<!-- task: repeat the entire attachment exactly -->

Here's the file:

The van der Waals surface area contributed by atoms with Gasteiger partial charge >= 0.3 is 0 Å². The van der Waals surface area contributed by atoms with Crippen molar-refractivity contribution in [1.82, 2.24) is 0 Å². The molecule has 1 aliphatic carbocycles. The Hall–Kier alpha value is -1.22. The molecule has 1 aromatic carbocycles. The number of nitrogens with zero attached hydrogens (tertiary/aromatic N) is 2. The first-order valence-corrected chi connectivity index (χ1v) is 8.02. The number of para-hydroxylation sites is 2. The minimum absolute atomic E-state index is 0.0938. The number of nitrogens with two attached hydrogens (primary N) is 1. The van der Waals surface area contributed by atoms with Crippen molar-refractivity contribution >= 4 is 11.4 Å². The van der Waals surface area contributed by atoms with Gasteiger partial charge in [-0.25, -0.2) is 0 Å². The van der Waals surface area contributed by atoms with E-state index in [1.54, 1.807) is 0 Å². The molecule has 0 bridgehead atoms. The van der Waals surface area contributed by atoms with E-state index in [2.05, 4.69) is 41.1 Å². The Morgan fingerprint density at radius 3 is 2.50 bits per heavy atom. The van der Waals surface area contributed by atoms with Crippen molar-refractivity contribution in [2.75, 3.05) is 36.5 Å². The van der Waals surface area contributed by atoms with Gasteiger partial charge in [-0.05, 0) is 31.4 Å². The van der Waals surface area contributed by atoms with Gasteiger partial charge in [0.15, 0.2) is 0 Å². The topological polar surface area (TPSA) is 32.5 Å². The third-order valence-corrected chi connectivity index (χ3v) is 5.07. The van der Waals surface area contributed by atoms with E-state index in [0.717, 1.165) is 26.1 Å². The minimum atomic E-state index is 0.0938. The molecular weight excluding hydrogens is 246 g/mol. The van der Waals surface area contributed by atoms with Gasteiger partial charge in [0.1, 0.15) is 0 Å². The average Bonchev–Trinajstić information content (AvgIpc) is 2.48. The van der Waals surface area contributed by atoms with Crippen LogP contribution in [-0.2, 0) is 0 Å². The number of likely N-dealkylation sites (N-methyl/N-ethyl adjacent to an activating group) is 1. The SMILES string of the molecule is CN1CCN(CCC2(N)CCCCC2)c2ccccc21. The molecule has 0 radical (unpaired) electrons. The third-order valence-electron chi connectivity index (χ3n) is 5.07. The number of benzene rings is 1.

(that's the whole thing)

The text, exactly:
The van der Waals surface area contributed by atoms with Gasteiger partial charge >= 0.3 is 0 Å². The van der Waals surface area contributed by atoms with Crippen molar-refractivity contribution in [1.82, 2.24) is 0 Å². The molecule has 1 aliphatic carbocycles. The Hall–Kier alpha value is -1.22. The molecule has 1 aromatic carbocycles. The number of nitrogens with zero attached hydrogens (tertiary/aromatic N) is 2. The first-order valence-corrected chi connectivity index (χ1v) is 8.02. The number of para-hydroxylation sites is 2. The minimum absolute atomic E-state index is 0.0938. The number of nitrogens with two attached hydrogens (primary N) is 1. The van der Waals surface area contributed by atoms with Crippen molar-refractivity contribution >= 4 is 11.4 Å². The van der Waals surface area contributed by atoms with Gasteiger partial charge in [-0.25, -0.2) is 0 Å². The van der Waals surface area contributed by atoms with E-state index in [1.54, 1.807) is 0 Å². The molecule has 0 bridgehead atoms. The van der Waals surface area contributed by atoms with E-state index in [2.05, 4.69) is 41.1 Å². The Morgan fingerprint density at radius 3 is 2.50 bits per heavy atom. The van der Waals surface area contributed by atoms with Crippen molar-refractivity contribution in [2.75, 3.05) is 36.5 Å². The van der Waals surface area contributed by atoms with Gasteiger partial charge in [-0.05, 0) is 31.4 Å². The van der Waals surface area contributed by atoms with Gasteiger partial charge in [0.15, 0.2) is 0 Å². The topological polar surface area (TPSA) is 32.5 Å². The third-order valence-corrected chi connectivity index (χ3v) is 5.07. The van der Waals surface area contributed by atoms with E-state index in [0.717, 1.165) is 26.1 Å². The minimum atomic E-state index is 0.0938. The molecular weight excluding hydrogens is 246 g/mol. The van der Waals surface area contributed by atoms with Gasteiger partial charge in [0.1, 0.15) is 0 Å². The average Bonchev–Trinajstić information content (AvgIpc) is 2.48. The van der Waals surface area contributed by atoms with Crippen LogP contribution in [-0.2, 0) is 0 Å². The number of likely N-dealkylation sites (N-methyl/N-ethyl adjacent to an activating group) is 1. The SMILES string of the molecule is CN1CCN(CCC2(N)CCCCC2)c2ccccc21. The molecule has 0 radical (unpaired) electrons. The third-order valence-electron chi connectivity index (χ3n) is 5.07. The number of benzene rings is 1.